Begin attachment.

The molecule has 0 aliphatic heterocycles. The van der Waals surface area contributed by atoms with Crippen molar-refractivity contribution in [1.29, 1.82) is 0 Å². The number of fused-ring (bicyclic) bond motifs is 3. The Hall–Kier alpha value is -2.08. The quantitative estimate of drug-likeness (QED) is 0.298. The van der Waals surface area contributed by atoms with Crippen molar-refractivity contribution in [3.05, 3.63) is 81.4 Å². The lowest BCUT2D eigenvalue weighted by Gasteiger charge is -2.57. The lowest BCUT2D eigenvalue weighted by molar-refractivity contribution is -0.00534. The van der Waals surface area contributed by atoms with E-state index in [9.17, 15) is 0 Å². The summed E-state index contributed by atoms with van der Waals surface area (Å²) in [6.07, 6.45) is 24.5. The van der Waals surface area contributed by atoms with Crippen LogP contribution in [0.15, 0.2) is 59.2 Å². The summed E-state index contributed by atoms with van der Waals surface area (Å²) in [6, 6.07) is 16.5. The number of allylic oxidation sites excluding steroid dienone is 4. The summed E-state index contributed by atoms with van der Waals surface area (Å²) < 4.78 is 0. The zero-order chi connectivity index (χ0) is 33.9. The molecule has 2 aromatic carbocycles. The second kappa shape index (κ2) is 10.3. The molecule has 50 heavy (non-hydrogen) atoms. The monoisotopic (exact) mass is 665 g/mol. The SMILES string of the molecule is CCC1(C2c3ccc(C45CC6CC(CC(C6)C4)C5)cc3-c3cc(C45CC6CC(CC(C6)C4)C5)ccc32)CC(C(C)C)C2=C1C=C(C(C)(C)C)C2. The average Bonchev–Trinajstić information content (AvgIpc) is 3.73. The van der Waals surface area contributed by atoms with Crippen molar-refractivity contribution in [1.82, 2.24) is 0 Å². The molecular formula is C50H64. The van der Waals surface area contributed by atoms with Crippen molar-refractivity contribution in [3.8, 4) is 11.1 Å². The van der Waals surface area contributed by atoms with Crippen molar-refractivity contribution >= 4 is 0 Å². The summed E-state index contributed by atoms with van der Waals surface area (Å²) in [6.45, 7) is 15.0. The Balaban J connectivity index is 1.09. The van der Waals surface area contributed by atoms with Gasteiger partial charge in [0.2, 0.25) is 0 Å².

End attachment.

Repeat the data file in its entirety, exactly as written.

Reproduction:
The molecule has 0 aliphatic heterocycles. The van der Waals surface area contributed by atoms with Crippen molar-refractivity contribution in [1.29, 1.82) is 0 Å². The number of fused-ring (bicyclic) bond motifs is 3. The Hall–Kier alpha value is -2.08. The quantitative estimate of drug-likeness (QED) is 0.298. The van der Waals surface area contributed by atoms with Crippen molar-refractivity contribution in [3.05, 3.63) is 81.4 Å². The lowest BCUT2D eigenvalue weighted by Gasteiger charge is -2.57. The lowest BCUT2D eigenvalue weighted by molar-refractivity contribution is -0.00534. The van der Waals surface area contributed by atoms with E-state index in [9.17, 15) is 0 Å². The summed E-state index contributed by atoms with van der Waals surface area (Å²) in [6.07, 6.45) is 24.5. The van der Waals surface area contributed by atoms with Crippen LogP contribution in [0.15, 0.2) is 59.2 Å². The summed E-state index contributed by atoms with van der Waals surface area (Å²) in [6, 6.07) is 16.5. The number of allylic oxidation sites excluding steroid dienone is 4. The summed E-state index contributed by atoms with van der Waals surface area (Å²) < 4.78 is 0. The zero-order chi connectivity index (χ0) is 33.9. The molecule has 2 aromatic carbocycles. The second kappa shape index (κ2) is 10.3. The molecule has 50 heavy (non-hydrogen) atoms. The monoisotopic (exact) mass is 665 g/mol. The SMILES string of the molecule is CCC1(C2c3ccc(C45CC6CC(CC(C6)C4)C5)cc3-c3cc(C45CC6CC(CC(C6)C4)C5)ccc32)CC(C(C)C)C2=C1C=C(C(C)(C)C)C2. The average Bonchev–Trinajstić information content (AvgIpc) is 3.73. The van der Waals surface area contributed by atoms with Crippen molar-refractivity contribution in [1.82, 2.24) is 0 Å². The molecular formula is C50H64. The van der Waals surface area contributed by atoms with Crippen molar-refractivity contribution in [3.8, 4) is 11.1 Å². The van der Waals surface area contributed by atoms with Crippen molar-refractivity contribution >= 4 is 0 Å². The summed E-state index contributed by atoms with van der Waals surface area (Å²) in [6.45, 7) is 15.0. The Balaban J connectivity index is 1.09. The van der Waals surface area contributed by atoms with Gasteiger partial charge in [0.2, 0.25) is 0 Å².